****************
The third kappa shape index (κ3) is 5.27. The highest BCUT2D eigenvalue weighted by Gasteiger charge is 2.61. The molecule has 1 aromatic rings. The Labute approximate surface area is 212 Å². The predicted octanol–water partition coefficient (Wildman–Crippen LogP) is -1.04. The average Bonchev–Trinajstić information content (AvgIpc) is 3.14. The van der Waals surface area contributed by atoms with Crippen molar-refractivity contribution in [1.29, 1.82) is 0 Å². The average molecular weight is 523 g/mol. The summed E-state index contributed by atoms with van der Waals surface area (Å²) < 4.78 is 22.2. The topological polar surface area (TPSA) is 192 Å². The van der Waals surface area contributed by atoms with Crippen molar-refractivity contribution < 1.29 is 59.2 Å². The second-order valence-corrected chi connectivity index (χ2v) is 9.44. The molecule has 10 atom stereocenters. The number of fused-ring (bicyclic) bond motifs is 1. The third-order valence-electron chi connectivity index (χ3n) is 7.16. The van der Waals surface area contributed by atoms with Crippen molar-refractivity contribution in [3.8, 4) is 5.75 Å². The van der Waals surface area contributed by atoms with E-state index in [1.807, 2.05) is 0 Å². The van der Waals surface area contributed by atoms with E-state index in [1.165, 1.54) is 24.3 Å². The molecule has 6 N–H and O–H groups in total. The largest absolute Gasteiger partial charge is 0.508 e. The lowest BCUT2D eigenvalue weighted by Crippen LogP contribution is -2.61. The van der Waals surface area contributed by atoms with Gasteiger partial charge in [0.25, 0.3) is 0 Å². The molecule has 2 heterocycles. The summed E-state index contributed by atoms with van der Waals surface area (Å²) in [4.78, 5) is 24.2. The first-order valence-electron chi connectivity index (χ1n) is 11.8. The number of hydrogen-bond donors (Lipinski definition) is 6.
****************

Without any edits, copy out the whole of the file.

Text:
The third kappa shape index (κ3) is 5.27. The highest BCUT2D eigenvalue weighted by Gasteiger charge is 2.61. The molecule has 1 aromatic rings. The Labute approximate surface area is 212 Å². The predicted octanol–water partition coefficient (Wildman–Crippen LogP) is -1.04. The average Bonchev–Trinajstić information content (AvgIpc) is 3.14. The van der Waals surface area contributed by atoms with Crippen molar-refractivity contribution in [1.29, 1.82) is 0 Å². The average molecular weight is 523 g/mol. The summed E-state index contributed by atoms with van der Waals surface area (Å²) < 4.78 is 22.2. The topological polar surface area (TPSA) is 192 Å². The van der Waals surface area contributed by atoms with Crippen molar-refractivity contribution < 1.29 is 59.2 Å². The second-order valence-corrected chi connectivity index (χ2v) is 9.44. The molecule has 10 atom stereocenters. The number of fused-ring (bicyclic) bond motifs is 1. The third-order valence-electron chi connectivity index (χ3n) is 7.16. The van der Waals surface area contributed by atoms with Crippen molar-refractivity contribution in [3.8, 4) is 5.75 Å². The van der Waals surface area contributed by atoms with E-state index in [1.807, 2.05) is 0 Å². The van der Waals surface area contributed by atoms with E-state index in [1.165, 1.54) is 24.3 Å². The molecule has 6 N–H and O–H groups in total. The largest absolute Gasteiger partial charge is 0.508 e. The lowest BCUT2D eigenvalue weighted by Crippen LogP contribution is -2.61. The van der Waals surface area contributed by atoms with Gasteiger partial charge in [0.25, 0.3) is 0 Å². The molecule has 2 heterocycles. The summed E-state index contributed by atoms with van der Waals surface area (Å²) in [4.78, 5) is 24.2. The first-order valence-electron chi connectivity index (χ1n) is 11.8. The number of hydrogen-bond donors (Lipinski definition) is 6.